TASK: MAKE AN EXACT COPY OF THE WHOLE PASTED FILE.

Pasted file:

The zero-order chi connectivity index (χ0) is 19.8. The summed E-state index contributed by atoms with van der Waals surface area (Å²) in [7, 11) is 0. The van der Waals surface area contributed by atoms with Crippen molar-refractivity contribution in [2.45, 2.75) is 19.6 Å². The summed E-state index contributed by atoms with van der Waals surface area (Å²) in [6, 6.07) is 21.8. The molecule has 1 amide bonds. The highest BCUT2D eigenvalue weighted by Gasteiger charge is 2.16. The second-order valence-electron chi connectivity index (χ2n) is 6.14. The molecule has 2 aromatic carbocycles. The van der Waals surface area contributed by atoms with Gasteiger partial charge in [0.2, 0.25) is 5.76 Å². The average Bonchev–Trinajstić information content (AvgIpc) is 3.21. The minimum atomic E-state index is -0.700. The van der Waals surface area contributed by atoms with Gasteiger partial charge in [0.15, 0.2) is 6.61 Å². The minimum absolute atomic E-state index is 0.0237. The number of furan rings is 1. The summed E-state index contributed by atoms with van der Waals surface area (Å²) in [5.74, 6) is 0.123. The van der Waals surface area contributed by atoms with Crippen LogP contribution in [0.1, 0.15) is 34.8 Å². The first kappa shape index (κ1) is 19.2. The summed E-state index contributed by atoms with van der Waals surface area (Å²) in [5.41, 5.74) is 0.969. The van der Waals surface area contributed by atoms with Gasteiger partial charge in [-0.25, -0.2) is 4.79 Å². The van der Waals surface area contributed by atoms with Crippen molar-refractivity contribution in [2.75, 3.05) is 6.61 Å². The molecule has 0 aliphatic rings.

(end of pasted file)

The zero-order chi connectivity index (χ0) is 19.8. The summed E-state index contributed by atoms with van der Waals surface area (Å²) in [7, 11) is 0. The van der Waals surface area contributed by atoms with Crippen molar-refractivity contribution in [2.45, 2.75) is 19.6 Å². The summed E-state index contributed by atoms with van der Waals surface area (Å²) in [6, 6.07) is 21.8. The molecule has 1 amide bonds. The highest BCUT2D eigenvalue weighted by Gasteiger charge is 2.16. The second-order valence-electron chi connectivity index (χ2n) is 6.14. The molecule has 2 aromatic carbocycles. The van der Waals surface area contributed by atoms with Gasteiger partial charge in [0.2, 0.25) is 5.76 Å². The average Bonchev–Trinajstić information content (AvgIpc) is 3.21. The minimum atomic E-state index is -0.700. The van der Waals surface area contributed by atoms with Gasteiger partial charge in [0.15, 0.2) is 6.61 Å². The minimum absolute atomic E-state index is 0.0237. The number of furan rings is 1. The summed E-state index contributed by atoms with van der Waals surface area (Å²) in [5.74, 6) is 0.123. The van der Waals surface area contributed by atoms with Crippen LogP contribution in [0.1, 0.15) is 34.8 Å². The first kappa shape index (κ1) is 19.2. The summed E-state index contributed by atoms with van der Waals surface area (Å²) in [5.41, 5.74) is 0.969. The van der Waals surface area contributed by atoms with Gasteiger partial charge in [-0.25, -0.2) is 4.79 Å². The van der Waals surface area contributed by atoms with Crippen molar-refractivity contribution in [2.75, 3.05) is 6.61 Å². The molecule has 0 aliphatic rings.